Correlation of neuronal cell death, functional image and electrical activity after a focal cerebral ischemia in the mouse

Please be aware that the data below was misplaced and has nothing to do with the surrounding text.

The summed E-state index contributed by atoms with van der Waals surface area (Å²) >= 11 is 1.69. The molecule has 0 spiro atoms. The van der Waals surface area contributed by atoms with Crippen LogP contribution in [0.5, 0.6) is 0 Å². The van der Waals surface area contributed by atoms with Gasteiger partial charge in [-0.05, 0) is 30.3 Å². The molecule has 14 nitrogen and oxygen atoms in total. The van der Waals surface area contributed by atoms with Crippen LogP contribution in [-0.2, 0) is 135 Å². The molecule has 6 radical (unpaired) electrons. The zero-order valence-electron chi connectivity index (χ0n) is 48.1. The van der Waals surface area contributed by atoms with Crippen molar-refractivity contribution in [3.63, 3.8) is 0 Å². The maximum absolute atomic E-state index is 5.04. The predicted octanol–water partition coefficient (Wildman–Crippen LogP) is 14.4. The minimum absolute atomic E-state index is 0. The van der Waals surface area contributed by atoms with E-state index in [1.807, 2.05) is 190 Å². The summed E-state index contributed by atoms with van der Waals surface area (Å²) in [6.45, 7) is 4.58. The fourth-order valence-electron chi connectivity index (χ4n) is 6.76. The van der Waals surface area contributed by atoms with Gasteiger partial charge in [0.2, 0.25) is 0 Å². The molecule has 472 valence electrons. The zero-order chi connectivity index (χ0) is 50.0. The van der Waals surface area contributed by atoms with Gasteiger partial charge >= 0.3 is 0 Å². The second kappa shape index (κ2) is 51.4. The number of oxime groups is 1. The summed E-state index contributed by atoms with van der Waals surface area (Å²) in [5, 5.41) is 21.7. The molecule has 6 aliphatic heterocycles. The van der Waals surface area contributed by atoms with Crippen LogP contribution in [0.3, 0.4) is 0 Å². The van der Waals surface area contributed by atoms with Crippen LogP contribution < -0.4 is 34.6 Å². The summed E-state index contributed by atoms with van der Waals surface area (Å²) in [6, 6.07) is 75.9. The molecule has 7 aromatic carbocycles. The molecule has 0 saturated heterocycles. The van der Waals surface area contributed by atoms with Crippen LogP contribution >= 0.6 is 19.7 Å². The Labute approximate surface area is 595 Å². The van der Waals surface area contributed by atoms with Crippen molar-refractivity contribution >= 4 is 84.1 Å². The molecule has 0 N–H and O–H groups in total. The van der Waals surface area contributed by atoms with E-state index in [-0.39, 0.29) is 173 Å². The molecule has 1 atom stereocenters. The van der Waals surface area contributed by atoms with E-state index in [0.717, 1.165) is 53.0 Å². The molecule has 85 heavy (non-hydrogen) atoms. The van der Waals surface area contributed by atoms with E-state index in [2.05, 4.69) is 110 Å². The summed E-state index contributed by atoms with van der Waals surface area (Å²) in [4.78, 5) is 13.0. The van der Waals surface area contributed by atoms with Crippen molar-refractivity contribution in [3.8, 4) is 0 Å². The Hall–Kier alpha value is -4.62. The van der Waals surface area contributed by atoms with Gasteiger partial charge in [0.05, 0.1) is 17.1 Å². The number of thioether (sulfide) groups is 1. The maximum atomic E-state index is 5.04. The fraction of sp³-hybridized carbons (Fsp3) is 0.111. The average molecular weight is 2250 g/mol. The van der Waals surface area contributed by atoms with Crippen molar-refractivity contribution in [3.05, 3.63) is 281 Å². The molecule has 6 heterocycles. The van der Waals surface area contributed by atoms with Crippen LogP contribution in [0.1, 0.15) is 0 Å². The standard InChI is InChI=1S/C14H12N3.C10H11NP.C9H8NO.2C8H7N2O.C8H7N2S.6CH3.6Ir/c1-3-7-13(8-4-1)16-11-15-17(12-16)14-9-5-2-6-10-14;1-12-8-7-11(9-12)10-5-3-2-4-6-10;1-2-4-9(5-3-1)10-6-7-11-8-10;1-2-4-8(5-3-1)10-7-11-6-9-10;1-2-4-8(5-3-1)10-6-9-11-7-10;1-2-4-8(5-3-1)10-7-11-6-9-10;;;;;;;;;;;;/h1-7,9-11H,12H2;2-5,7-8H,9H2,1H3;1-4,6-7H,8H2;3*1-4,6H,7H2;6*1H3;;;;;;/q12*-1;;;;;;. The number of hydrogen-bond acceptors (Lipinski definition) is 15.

Functional loss and recovery are critical issues after an ischemic insult. The focal ischemia in the cerebral barrel cortex is an ideal model for studying short- and long-term functional alterations of sensory cortex. We extend the “mini-stroke” model from rat to mouse by studying the correlation between neuronal injury and functional activities, intrinsic optical signals (IOS) and evoked potentials in response to whisker stimulation in the ischemic barrel cortex of the mouse. Methods. Adult mice were anesthetized and multiple branches of the middle cerebral artery (MCA) that supply the right side of the barrel cortex were permanently ligated. IOS were used for identifying the barrel cortex; a recording electrode was placed in multiple sites of the barrel cortex in and around the ischemic region. Local cerebral blood flow (LCBF) was measured by Laser Doppler and quantitative autoradiography. Cell injury was determined by immunohistochemistry after the ischemia. Results. Immediately after MCA ligations LCBF was markedly reduced to 10% of control levels followed by simultaneous losses of IOS and evoked potentials in the ischemic side of the cortex. IOS responses and evoked potential were closely matched in all cases. TUNEL positive and/or CM-1 positive cell death and lack of cytochrome oxidase staining in the ischemic core were found 2 days after ischemia and continued for up to 10 days later. With the exception of ischemic injury, IOS image and evoked potential were partially recovered 30 days after the ischemia. Conclusion. The small focal stroke in the mouse barrel cortex shows high reliability for functional assays and their correlation to LCBF. Apoptosis may contribute to the ischemic barrel injury. The functional recovery 30 days after ischemia implies a neurovascular plasticity that is beneficial for long-term rehabilitation after a focal ischemic stroke. Supported by grants from NIH (NS37372) and AHA (IBN-9817151).